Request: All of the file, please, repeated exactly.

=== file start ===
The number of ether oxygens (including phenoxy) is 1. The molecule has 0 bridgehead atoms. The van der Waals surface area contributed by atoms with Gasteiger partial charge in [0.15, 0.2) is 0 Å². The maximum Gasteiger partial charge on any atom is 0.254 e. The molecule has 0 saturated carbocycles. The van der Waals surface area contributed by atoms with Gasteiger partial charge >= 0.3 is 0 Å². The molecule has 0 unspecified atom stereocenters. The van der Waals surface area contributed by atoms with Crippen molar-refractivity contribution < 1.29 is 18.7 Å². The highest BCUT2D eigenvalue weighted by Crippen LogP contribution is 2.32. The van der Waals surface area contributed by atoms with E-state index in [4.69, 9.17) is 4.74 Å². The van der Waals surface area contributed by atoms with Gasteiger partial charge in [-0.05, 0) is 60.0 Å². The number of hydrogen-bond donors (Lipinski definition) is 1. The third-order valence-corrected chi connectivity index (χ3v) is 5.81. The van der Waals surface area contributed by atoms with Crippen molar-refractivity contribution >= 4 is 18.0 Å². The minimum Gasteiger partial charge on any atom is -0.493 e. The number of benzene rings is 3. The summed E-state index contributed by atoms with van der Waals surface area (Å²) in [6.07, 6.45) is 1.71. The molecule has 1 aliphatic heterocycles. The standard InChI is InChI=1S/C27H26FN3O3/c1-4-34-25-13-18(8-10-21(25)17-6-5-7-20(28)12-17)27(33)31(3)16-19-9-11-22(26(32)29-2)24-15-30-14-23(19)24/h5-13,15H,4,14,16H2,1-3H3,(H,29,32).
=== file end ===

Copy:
The number of ether oxygens (including phenoxy) is 1. The molecule has 0 bridgehead atoms. The van der Waals surface area contributed by atoms with Gasteiger partial charge in [0.15, 0.2) is 0 Å². The maximum Gasteiger partial charge on any atom is 0.254 e. The molecule has 0 saturated carbocycles. The van der Waals surface area contributed by atoms with Gasteiger partial charge >= 0.3 is 0 Å². The molecule has 0 unspecified atom stereocenters. The van der Waals surface area contributed by atoms with Crippen molar-refractivity contribution < 1.29 is 18.7 Å². The highest BCUT2D eigenvalue weighted by Crippen LogP contribution is 2.32. The van der Waals surface area contributed by atoms with E-state index in [4.69, 9.17) is 4.74 Å². The van der Waals surface area contributed by atoms with Gasteiger partial charge in [-0.05, 0) is 60.0 Å². The number of hydrogen-bond donors (Lipinski definition) is 1. The third-order valence-corrected chi connectivity index (χ3v) is 5.81. The van der Waals surface area contributed by atoms with Crippen molar-refractivity contribution >= 4 is 18.0 Å². The minimum Gasteiger partial charge on any atom is -0.493 e. The number of benzene rings is 3. The summed E-state index contributed by atoms with van der Waals surface area (Å²) in [6.07, 6.45) is 1.71. The molecule has 1 aliphatic heterocycles. The standard InChI is InChI=1S/C27H26FN3O3/c1-4-34-25-13-18(8-10-21(25)17-6-5-7-20(28)12-17)27(33)31(3)16-19-9-11-22(26(32)29-2)24-15-30-14-23(19)24/h5-13,15H,4,14,16H2,1-3H3,(H,29,32).